Honestly, they are much easier to deal with once in the car than a Dana because of the Hotchkis style (drop out) center section. You can change centers out pretty quickly, don't need to take a rear cover off, don't need a case spreader....just get the 44 out of your head.
Maybe sell the Trutrac to a rock crawler and use the coin to get some good 8 3/4 parts from Cass. He carries rear disc conversions for the 8 3/4 too but I don't believe it's totally necessary endeavor - it mostly just adds cost/complexity. Rear drums are great as long as they are setup correctly. Get some 7/8" wheel cylinders and you should be good to go.
 

Kern Dog

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It is common for people to drive a worn out classic car after spending years in modern cars and think that all the old style suspension is obsolete and needs to go.
If any of these people would just drive a properly functioning classic car, their perspective would likely be much different.
When the springs are in good condition and the bushings are not worn out, the classic cars still compare quite well to today's cars. The suspensions were designed around the tire science of the day. Since the 60s and 70s, tire science has improved greatly. The best street tires of today would be considered far out, exotic race type tires in 1970.
A 62-72 B body can be made to ride and handle quite well if the money is spent in the right places. Coil over suspensions whether it be in the front or rear is an unnecessary expense that may also be a step backward in durability. Drag race cars will benefit due to the reduced weight and the ability to tailor the spring rates for track conditions. For the guy that will cruise the car 1000 miles a year with a few burnouts and power slides peppered in, the stock stuff will be just fine.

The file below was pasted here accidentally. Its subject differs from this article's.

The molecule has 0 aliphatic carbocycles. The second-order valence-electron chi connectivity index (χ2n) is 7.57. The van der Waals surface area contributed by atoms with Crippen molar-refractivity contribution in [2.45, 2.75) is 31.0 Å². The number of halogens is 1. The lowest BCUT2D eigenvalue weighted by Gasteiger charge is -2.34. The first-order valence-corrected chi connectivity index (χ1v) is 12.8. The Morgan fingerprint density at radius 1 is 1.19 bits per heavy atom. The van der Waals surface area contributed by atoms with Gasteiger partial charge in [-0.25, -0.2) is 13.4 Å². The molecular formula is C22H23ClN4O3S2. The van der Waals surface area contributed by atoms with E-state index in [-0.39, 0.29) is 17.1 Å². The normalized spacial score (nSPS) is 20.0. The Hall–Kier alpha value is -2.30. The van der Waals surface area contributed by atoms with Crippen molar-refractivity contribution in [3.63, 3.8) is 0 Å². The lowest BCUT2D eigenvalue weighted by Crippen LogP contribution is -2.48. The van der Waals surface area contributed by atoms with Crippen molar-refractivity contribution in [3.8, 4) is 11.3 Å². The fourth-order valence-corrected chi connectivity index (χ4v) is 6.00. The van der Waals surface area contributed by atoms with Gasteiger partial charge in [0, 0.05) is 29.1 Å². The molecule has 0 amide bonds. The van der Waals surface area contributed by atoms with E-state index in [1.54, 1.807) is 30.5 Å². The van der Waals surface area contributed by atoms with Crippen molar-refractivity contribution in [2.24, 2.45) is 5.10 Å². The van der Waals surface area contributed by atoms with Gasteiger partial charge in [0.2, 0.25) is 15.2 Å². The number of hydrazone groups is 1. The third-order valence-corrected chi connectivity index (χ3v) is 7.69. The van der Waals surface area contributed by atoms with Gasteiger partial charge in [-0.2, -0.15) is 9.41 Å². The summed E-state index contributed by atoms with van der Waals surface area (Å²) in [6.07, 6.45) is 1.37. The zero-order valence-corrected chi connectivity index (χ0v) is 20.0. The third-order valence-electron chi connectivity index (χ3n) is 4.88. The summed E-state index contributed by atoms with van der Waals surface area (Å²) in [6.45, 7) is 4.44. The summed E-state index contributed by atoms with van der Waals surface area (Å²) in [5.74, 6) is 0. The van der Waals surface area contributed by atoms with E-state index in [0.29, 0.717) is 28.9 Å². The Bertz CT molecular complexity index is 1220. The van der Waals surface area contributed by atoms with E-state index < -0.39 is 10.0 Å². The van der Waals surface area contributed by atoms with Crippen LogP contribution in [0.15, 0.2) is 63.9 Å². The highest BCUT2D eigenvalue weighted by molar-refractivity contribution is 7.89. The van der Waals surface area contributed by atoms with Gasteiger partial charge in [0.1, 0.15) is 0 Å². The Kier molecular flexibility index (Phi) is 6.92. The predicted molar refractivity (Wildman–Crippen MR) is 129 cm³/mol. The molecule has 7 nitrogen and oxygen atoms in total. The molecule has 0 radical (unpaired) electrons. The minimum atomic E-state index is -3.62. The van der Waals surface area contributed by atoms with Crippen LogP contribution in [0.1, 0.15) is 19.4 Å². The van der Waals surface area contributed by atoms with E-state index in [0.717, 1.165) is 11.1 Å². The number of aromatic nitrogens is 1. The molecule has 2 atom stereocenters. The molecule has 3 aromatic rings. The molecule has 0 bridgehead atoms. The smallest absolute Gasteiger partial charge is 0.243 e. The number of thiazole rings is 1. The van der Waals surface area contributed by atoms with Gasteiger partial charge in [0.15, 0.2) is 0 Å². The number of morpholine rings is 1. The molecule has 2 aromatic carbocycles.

RebelautoengrLLC

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This is all great information! I appreciate the input as you're making me rethink my plans so I don't unnecessarily spend money on useless endeavors.
 

Mike67

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Listen to what you are asking, as you can answer it already. This is going to be a street car not a track car. The 8.75 will serve you well.
Disc brake conversions ( used) come up for sale at regular intervals. Monitor this sites classifieds, FABO. Racing Junk and there are a lot of classified Mopar groups on FB.
My 67 has a Dana 60 out of a truck and is more than Il ever need. Personally I would have gone with the 8.75 or a 9" but thats what came with it as it was a drag car.
Ive put Wilwood disc on all 4 corners, have a QA1 front K member, tubular upers and lowers, PST 1.08 torsion bars, Qa1 srut rods with solid bushings and QA1 dual adjustable shocks on all 4, Borgenson power box and hydroboost.
I had plans of dual purpose street car, plans changed over time while assembling. I bought all of my parts second hand, unused from others cancelled projects for pennies on the dollar. The only thing brand new was the K member.
The suspension has just about every aftermarket upgrade outside of a rack.
Now take that all with a grain of salt as Im yet to put more than 50' on it moving in and out of the shop.
My best advice is: if money is a concern dont over think, over engineer what works fairly well as is. Buy some quality shocks, make sure all of your bushings, ends are all in good shape, even tires can make a big difference in the ride quality.
 

RebelautoengrLLC

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Yes... you guys have talked me off the ledge. I have the front suspension pulled and the bushings were all blown out. Granted, I never got the drive the car more than 50 miles before I started tearing it apart.... and let it sit for years. I've never been more determined to fix it and get it running again until now. I've made a list so I can stick to it and not overthink or over engineer as was previously stated.
 

Mike67

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Yes... you guys have talked me off the ledge. I have the front suspension pulled and the bushings were all blown out. Granted, I never got the drive the car more than 50 miles before I started tearing it apart.... and let it sit for years. I've never been more determined to fix it and get it running again until now. I've made a list so I can stick to it and not overthink or over engineer as was previously stated.
Post.some pics, we.love to.see what people.are working on!